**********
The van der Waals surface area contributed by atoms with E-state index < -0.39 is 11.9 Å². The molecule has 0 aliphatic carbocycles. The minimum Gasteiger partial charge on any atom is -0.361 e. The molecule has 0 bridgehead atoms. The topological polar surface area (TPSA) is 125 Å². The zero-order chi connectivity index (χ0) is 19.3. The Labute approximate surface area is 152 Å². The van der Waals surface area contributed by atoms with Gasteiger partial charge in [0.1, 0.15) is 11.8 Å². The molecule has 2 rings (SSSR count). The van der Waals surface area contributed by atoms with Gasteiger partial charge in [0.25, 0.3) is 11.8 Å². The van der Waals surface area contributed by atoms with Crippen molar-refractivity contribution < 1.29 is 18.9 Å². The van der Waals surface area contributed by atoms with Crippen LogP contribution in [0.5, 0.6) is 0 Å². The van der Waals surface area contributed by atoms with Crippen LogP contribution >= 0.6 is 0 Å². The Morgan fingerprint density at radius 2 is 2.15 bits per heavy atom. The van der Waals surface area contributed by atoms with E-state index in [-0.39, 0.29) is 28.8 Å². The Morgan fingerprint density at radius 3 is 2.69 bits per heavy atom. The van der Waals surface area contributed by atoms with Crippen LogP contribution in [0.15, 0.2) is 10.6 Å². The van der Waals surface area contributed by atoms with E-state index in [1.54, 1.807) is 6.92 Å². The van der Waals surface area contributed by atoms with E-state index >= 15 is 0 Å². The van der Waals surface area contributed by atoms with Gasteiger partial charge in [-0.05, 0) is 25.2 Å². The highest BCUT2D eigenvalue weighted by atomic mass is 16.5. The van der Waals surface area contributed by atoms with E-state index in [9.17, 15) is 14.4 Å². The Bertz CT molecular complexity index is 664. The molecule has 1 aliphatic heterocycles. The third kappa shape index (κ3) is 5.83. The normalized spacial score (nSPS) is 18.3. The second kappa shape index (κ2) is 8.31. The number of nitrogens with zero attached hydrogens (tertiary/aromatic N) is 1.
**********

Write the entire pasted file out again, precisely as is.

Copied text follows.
The van der Waals surface area contributed by atoms with E-state index < -0.39 is 11.9 Å². The molecule has 0 aliphatic carbocycles. The minimum Gasteiger partial charge on any atom is -0.361 e. The molecule has 0 bridgehead atoms. The topological polar surface area (TPSA) is 125 Å². The zero-order chi connectivity index (χ0) is 19.3. The Labute approximate surface area is 152 Å². The van der Waals surface area contributed by atoms with Gasteiger partial charge in [0.1, 0.15) is 11.8 Å². The molecule has 2 rings (SSSR count). The van der Waals surface area contributed by atoms with Gasteiger partial charge in [0.25, 0.3) is 11.8 Å². The van der Waals surface area contributed by atoms with Crippen molar-refractivity contribution < 1.29 is 18.9 Å². The van der Waals surface area contributed by atoms with Crippen LogP contribution in [0.5, 0.6) is 0 Å². The van der Waals surface area contributed by atoms with Crippen LogP contribution >= 0.6 is 0 Å². The Morgan fingerprint density at radius 2 is 2.15 bits per heavy atom. The van der Waals surface area contributed by atoms with E-state index in [-0.39, 0.29) is 28.8 Å². The Morgan fingerprint density at radius 3 is 2.69 bits per heavy atom. The van der Waals surface area contributed by atoms with Crippen LogP contribution in [0.15, 0.2) is 10.6 Å². The van der Waals surface area contributed by atoms with E-state index in [1.54, 1.807) is 6.92 Å². The van der Waals surface area contributed by atoms with E-state index >= 15 is 0 Å². The van der Waals surface area contributed by atoms with Gasteiger partial charge in [-0.05, 0) is 25.2 Å². The highest BCUT2D eigenvalue weighted by atomic mass is 16.5. The van der Waals surface area contributed by atoms with E-state index in [9.17, 15) is 14.4 Å². The Bertz CT molecular complexity index is 664. The molecule has 1 aliphatic heterocycles. The third kappa shape index (κ3) is 5.83. The normalized spacial score (nSPS) is 18.3. The second kappa shape index (κ2) is 8.31. The number of nitrogens with zero attached hydrogens (tertiary/aromatic N) is 1.